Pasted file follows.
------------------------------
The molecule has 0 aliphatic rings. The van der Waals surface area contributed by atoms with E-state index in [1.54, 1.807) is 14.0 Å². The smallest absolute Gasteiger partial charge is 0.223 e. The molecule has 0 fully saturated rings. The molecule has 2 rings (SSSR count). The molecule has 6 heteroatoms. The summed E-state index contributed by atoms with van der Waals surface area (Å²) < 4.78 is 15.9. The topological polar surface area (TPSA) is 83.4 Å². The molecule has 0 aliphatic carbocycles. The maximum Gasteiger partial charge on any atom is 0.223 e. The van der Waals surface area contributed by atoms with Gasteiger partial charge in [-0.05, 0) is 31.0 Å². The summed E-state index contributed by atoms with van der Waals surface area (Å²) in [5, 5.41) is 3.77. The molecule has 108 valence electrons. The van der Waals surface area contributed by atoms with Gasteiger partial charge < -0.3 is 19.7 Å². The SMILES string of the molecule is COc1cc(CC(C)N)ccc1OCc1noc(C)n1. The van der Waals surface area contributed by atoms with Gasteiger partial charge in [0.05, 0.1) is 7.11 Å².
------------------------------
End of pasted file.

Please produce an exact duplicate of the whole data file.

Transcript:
The molecule has 0 aliphatic rings. The van der Waals surface area contributed by atoms with E-state index in [1.54, 1.807) is 14.0 Å². The smallest absolute Gasteiger partial charge is 0.223 e. The molecule has 0 fully saturated rings. The molecule has 2 rings (SSSR count). The molecule has 6 heteroatoms. The summed E-state index contributed by atoms with van der Waals surface area (Å²) < 4.78 is 15.9. The topological polar surface area (TPSA) is 83.4 Å². The molecule has 0 aliphatic carbocycles. The maximum Gasteiger partial charge on any atom is 0.223 e. The van der Waals surface area contributed by atoms with Gasteiger partial charge in [-0.05, 0) is 31.0 Å². The summed E-state index contributed by atoms with van der Waals surface area (Å²) in [5, 5.41) is 3.77. The molecule has 108 valence electrons. The van der Waals surface area contributed by atoms with Gasteiger partial charge < -0.3 is 19.7 Å². The SMILES string of the molecule is COc1cc(CC(C)N)ccc1OCc1noc(C)n1. The van der Waals surface area contributed by atoms with Gasteiger partial charge in [0.05, 0.1) is 7.11 Å².